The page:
Hence we endeavour to excite you to contemplate succeffively his various features. Sometimes we have placed him before you as convinced of fin. At other times as exercifing faith on our Lord Jesus
Christ. You have lately seen him "rejoicing in the hope of his calling." This morning he appears
among his "brethren and companions in tribulation," diftinguished by the poffeffion and triumphs of patience. "Here is the patience of the saints." We shall,
I. DELINEATE THE CHARACTER OF SAINTS.
II. EXPLAIN THE CONNECTION THERE IS BETWEEN
SAINTS AND PATIENCE.
III. AND SPECIFY SOME CASES IN WHICH THEIR PATIENCE IS TO BE RENDERED ILLUSTRIOUS, SO AS TO PRODUCE THE EXCLAMATION" HERE IS THE PA TIENCE OF THE SAINTS.'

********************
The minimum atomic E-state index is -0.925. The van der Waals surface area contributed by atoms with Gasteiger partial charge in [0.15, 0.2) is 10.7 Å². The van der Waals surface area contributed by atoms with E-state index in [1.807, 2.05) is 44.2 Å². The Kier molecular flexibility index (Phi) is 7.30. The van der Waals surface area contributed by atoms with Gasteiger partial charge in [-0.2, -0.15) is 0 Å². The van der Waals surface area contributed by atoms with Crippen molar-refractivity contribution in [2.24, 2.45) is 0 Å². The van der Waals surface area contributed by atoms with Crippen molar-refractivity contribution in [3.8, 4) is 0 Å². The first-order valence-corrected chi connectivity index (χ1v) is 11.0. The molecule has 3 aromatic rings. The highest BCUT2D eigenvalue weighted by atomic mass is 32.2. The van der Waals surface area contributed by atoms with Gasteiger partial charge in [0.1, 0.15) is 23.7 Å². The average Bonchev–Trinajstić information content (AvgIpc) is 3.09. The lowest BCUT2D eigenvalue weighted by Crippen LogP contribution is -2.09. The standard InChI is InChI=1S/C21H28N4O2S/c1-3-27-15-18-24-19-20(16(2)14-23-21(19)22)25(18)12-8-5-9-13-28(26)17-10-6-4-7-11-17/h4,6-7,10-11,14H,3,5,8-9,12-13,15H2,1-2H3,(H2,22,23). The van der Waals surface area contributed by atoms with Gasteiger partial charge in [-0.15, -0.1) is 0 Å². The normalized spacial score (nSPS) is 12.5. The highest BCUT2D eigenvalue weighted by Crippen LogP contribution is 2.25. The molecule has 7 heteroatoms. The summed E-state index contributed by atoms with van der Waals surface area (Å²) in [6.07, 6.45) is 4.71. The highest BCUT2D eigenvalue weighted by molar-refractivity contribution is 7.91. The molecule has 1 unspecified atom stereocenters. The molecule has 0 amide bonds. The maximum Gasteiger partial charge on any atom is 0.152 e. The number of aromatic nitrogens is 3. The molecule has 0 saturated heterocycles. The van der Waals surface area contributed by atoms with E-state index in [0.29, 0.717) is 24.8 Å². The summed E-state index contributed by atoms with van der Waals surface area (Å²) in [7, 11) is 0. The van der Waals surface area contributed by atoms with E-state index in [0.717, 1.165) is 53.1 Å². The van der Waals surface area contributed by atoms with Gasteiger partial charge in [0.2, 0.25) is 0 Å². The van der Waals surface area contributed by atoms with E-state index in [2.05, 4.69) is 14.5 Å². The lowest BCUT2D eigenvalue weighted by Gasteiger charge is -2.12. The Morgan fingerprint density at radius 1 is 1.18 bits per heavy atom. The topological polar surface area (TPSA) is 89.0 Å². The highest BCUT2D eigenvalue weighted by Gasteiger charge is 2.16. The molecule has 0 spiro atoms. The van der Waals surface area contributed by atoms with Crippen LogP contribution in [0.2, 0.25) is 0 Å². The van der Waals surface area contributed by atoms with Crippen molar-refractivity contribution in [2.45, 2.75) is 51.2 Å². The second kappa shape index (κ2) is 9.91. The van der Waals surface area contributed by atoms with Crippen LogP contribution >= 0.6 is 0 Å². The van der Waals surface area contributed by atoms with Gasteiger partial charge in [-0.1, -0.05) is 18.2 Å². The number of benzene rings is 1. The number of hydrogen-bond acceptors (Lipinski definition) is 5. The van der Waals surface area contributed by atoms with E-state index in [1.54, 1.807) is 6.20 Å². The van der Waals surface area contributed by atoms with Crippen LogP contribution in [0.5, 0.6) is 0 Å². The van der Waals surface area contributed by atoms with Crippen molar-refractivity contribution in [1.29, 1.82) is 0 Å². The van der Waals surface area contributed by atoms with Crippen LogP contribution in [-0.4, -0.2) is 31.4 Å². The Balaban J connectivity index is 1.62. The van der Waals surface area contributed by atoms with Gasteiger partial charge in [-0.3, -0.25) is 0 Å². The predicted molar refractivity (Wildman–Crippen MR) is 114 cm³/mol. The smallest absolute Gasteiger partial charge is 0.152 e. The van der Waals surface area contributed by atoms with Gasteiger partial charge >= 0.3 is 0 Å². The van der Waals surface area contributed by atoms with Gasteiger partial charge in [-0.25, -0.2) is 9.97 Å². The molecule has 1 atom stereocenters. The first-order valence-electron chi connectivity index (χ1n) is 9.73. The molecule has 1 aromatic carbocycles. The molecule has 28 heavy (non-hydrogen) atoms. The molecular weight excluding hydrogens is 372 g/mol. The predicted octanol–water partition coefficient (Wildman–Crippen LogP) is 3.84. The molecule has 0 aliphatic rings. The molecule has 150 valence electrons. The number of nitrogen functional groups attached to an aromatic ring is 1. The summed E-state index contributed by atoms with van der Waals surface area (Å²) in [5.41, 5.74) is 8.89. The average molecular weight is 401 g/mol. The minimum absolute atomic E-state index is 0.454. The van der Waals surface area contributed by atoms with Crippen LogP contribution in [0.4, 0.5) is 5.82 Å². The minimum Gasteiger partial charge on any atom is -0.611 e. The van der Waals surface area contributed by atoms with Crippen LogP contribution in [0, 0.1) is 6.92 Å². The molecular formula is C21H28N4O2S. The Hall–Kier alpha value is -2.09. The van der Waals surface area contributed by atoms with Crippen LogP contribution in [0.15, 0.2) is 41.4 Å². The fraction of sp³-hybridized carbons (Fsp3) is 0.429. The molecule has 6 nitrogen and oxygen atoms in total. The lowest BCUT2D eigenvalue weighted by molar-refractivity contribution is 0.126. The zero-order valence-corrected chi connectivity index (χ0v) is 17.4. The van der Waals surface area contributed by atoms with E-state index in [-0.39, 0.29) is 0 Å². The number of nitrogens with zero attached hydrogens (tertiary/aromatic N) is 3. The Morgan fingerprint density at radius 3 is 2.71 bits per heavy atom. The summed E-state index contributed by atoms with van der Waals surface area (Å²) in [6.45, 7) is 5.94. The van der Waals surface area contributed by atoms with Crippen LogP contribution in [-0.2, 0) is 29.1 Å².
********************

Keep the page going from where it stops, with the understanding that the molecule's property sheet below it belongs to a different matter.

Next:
PART I. God has always a people for his name ; he owns them to be SAINTS; and they are often found where we should little expect to find them. Thus we read of saints at Corinth, of saints at Ephesus, of saints at Rome, and of saints even "in Cæsar's household."
The title is applied to persons, because they are HOLY ONES; and such are all real christians, though encompassed with infirmities; as a child full of weakness is human, having the nature, though not the stature of a man. They are called holy for two rea
The first is taken from their DEDICATION TO GOD. Thus the temple was holy; the vessels of the sanctuary were holy; the first fruits were holy; the sacrifices were holy. Hence christians are called the temple of God, vessels of honour, the first fruits of every creature, "a sacrifice holy and acceptable.” "The Lord hath set apart him that is godly for "himself." He is sacred to the divine service and honour;